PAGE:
02 Jul 2009

Fibonacci number is the typical example of recursive usage. However, as pointed in Code Complete, when programmed as purely recursive, it is very painful.

Remark: this post is very straightforward, but what I'm really doing here is playing around with F# to learn.

In case you don't know Fibonacci number, please see this article, but it can be summarized as:

  • F(n) = F(n-1) + F(n-2)
  • F(1) = 1
  • F(2) = 1

Here is the F# sample of a recursive Fibonacci function:

let rec fib n =
    match n with
    | 1 | 2 -> 1
    | n -> fib(n-1) + fib(n-2)

Plain simple. However, you can easily spot that we are calculating things over and over again.

To see how painful it gets when the number get large, let's benchmark this using the Stopwatch:

let n = 40
let sw = Stopwatch()

let x = fib(n)

Console.WriteLine("fibRec({0}): {1}", n, x)
Console.WriteLine("Time: {0}", sw.ElapsedMilliseconds)

On my current laptop, using n as 40, it takes 2858ms. For n = 41, it takes 4698ms. For n = 42, it takes 7504ms (the time it takes for n = 40 plus n = 41, as we are calculating over and over), etc. If I launch it with n = 50, It should take about six minutes. For n = 60, it will take 12 hours.for n = 70, it'll take more than 62 days...

Not very effective indeed.

So, the best way for this to be faster is to find a way to not calculate thing again and again. You can do this using a while or for statement, but I want to do this recursively. It has previously been done by Bart De Smet in C# using memoization (which is much better than what I came up with...), but I'll do this with an array.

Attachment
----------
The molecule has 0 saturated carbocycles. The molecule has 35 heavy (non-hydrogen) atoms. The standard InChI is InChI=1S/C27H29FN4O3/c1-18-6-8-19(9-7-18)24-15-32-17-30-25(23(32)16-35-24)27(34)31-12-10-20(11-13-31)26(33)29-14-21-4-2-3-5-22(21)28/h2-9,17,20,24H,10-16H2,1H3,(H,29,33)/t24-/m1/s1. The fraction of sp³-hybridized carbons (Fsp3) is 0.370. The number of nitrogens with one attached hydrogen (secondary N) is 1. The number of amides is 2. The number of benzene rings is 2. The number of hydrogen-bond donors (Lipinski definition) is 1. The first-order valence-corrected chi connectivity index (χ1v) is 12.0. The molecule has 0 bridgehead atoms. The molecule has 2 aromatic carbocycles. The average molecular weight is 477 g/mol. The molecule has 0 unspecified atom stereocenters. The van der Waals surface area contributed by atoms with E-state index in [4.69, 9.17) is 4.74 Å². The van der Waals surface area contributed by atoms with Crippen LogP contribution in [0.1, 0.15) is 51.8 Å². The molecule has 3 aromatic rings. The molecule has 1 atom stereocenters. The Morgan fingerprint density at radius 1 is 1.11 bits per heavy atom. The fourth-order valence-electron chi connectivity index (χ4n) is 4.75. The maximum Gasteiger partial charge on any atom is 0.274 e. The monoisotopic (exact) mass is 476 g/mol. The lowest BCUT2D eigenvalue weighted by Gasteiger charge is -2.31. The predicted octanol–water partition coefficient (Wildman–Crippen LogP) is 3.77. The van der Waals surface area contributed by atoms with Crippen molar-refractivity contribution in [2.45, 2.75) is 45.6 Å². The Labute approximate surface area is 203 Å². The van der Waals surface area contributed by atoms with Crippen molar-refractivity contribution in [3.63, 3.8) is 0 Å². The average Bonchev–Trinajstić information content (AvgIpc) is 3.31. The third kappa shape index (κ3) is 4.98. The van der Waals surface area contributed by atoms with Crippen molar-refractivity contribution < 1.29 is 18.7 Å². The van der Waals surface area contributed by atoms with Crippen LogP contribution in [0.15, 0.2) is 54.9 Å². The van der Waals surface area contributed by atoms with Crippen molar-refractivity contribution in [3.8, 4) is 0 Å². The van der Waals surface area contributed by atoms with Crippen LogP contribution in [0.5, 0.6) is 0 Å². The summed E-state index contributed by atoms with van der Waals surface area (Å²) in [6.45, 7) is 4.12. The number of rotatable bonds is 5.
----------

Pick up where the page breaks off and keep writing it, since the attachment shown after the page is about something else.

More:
Here's the plan:

  • Use an array to store previously calculated values;
  • Each value in the array will be initialized as 0;
  • When trying to fetch a value in the array, if it is 0, let's calculate the value by calling the function again.

Here is the way I did this in F#:

let fib n =
    let lookup = Array.create (n+1) 0
    let rec f = fun x ->
        match x with
        | 1 | 2 -> 1
        | x ->
            match lookup.[x] with
            | 0 ->
                lookup.[x] <- f(x-1) + f(x-2)
            | x -> x


  • The "wrapper" function fib is not recursive, as we don't call it over and over again;
  • The array's size is n+1, so we can call on it using x and not having to do x-1 all the time. One value is wasted, but off-by-one errors are avoided;
  • The lambda function f is recursive as we have to call it over and over again.
  • The array is captured and used in the lambda function f (closure).

Now let's run the benchmark once more and see the result.

For n = 42, the time is... 1ms. For n = 80 (that would take 21 years recursively, although it would probably overflow), the time is 1ms also. A bit more difficult to read, but not too bad regarding performances.

What Did I Learn?

For the record, here's what I learned from doing this:

  • rec keyword simply means that the function is able to call itself. If omitted, the function is not visible inside it's own body;
  • match statements can have logical expressions on one line to mach multiple values (in the example above, 1 and 2 have to return 1);
  • to get an element of an array, you use the array.[x] and not the usual array[x].

There is probably a good explanation for each of these points, but I don't have it yet. I'm sure It'll make sense once I get to know the language a bit better.

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